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There are not many courses in the state that
can celebrate 100 years of existence, but add
Woodward Golf Club in Bessemer to the short list
that contains, to the best of my knowledge, just
the Country Club of Birmingham, Country Club of
Mobile, Montgomery Country Club and Anniston
A.H. "Rick" Woodward Sr., who died 65 years ago,
impacted the citizens of Birmingham through two
sports he touched deeply: baseball and golf.
Woodward, who built Rickwood Field and was
owner of both the park and the Birmingham Bar-
ons, made his name and money in the iron making
business. Rickwood Field celebrated 100 years of
baseball in 2011 and, as such, is the oldest concur-
rently used baseball park in existence.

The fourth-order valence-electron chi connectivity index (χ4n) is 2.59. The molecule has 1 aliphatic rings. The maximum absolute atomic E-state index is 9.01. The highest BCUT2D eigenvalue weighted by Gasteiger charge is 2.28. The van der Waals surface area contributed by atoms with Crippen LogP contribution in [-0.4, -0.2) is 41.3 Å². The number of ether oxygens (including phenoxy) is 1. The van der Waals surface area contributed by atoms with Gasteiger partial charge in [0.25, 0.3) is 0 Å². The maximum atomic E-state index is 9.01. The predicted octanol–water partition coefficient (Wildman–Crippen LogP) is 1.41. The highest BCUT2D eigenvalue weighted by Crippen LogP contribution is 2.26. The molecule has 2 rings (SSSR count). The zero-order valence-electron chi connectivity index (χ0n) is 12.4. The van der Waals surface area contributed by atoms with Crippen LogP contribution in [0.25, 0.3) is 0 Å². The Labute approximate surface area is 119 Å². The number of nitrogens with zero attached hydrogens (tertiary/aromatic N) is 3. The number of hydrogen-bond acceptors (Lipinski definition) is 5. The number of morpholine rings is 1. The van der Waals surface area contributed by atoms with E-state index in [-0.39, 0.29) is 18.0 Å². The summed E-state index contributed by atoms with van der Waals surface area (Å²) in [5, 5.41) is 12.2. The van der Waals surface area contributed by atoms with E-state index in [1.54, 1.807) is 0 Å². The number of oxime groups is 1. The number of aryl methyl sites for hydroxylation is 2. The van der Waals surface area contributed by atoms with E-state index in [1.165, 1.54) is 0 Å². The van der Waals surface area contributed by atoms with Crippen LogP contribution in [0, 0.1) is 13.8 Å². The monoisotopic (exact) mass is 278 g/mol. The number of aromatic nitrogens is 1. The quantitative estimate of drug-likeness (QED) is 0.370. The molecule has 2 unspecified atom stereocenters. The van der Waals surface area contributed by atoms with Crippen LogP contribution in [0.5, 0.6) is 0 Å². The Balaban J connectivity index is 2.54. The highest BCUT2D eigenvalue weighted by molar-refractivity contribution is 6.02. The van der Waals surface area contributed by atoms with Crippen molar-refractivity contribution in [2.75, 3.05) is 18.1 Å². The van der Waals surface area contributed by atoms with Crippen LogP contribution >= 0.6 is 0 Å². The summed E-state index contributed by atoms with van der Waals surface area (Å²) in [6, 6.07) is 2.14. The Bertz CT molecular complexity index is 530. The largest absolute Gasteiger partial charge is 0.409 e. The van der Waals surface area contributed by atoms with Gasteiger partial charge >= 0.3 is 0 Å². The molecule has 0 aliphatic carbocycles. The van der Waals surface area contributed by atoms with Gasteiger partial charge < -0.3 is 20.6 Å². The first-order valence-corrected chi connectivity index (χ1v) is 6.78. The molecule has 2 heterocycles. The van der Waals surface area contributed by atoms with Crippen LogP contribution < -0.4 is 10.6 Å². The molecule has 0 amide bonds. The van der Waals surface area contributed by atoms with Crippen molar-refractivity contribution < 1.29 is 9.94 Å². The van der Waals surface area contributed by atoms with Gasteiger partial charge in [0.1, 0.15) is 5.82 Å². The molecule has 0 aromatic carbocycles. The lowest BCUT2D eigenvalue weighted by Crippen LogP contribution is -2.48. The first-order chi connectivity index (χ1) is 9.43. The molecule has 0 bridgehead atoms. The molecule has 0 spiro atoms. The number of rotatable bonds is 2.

He also started Woodward Golf & Country Club,
which originally comprised eight holes built in a
cow pasture in Brighton, near Bessemer in the sum-
mer of 1916.
Eight holes is an unusual number, but the reason
was simple enough, according to original charter
Woodward Golf Club celebrates 100 years!
member John H. Leonard
who told long-time Birmingham News Sports
Editor Alf Van Hoose: "We couldn't find a location
for a ninth green" on the land previously used by
the owners of milk cows.
Originally built by Mr. Woodward for the
enjoyment and benefit of his employees at Wood-
ward Iron Company, it is the oldest golf club at its
original location in Jefferson County. It began with
around 80 members and was first called the Em-
ployees Club (of Woodward Iron Company).
Leonard was elected president of the club and,
among other things, found a location for the ninth
green: close to the clubhouse and approximately
where the practice putting green was found
World War I changed things and shortly thereaf-
ter the course reorganized under its current name.
In 1920 a clubhouse was built (it was designed by
George E. Denham, architect of Woodward
Company and a club member, and came in at
double the original $5000 estimate!) and the